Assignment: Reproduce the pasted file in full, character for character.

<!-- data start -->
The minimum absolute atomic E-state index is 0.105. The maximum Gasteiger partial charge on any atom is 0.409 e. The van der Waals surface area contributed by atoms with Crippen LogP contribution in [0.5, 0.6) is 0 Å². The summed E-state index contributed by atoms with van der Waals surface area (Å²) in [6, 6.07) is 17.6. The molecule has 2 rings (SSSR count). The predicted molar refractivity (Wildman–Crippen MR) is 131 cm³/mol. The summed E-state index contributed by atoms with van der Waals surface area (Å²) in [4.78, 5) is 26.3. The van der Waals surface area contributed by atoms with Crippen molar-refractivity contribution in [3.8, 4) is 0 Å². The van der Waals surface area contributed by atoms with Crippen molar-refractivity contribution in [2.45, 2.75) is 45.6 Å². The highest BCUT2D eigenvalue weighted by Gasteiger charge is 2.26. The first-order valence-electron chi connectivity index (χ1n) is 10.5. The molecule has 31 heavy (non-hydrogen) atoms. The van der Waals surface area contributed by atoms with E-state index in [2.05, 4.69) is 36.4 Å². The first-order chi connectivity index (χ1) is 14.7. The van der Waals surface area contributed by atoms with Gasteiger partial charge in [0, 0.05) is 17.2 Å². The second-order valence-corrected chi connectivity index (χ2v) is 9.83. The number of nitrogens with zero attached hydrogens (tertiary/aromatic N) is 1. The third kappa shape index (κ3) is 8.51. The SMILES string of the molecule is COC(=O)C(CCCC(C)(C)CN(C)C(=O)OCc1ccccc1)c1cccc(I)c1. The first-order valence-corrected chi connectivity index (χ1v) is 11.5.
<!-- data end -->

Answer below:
The minimum absolute atomic E-state index is 0.105. The maximum Gasteiger partial charge on any atom is 0.409 e. The van der Waals surface area contributed by atoms with Crippen LogP contribution in [0.5, 0.6) is 0 Å². The summed E-state index contributed by atoms with van der Waals surface area (Å²) in [6, 6.07) is 17.6. The molecule has 2 rings (SSSR count). The predicted molar refractivity (Wildman–Crippen MR) is 131 cm³/mol. The summed E-state index contributed by atoms with van der Waals surface area (Å²) in [4.78, 5) is 26.3. The van der Waals surface area contributed by atoms with Crippen molar-refractivity contribution in [3.8, 4) is 0 Å². The van der Waals surface area contributed by atoms with Crippen molar-refractivity contribution in [2.45, 2.75) is 45.6 Å². The highest BCUT2D eigenvalue weighted by Gasteiger charge is 2.26. The first-order valence-electron chi connectivity index (χ1n) is 10.5. The molecule has 31 heavy (non-hydrogen) atoms. The van der Waals surface area contributed by atoms with E-state index in [2.05, 4.69) is 36.4 Å². The first-order chi connectivity index (χ1) is 14.7. The van der Waals surface area contributed by atoms with Gasteiger partial charge in [0, 0.05) is 17.2 Å². The second-order valence-corrected chi connectivity index (χ2v) is 9.83. The number of nitrogens with zero attached hydrogens (tertiary/aromatic N) is 1. The third kappa shape index (κ3) is 8.51. The SMILES string of the molecule is COC(=O)C(CCCC(C)(C)CN(C)C(=O)OCc1ccccc1)c1cccc(I)c1. The first-order valence-corrected chi connectivity index (χ1v) is 11.5.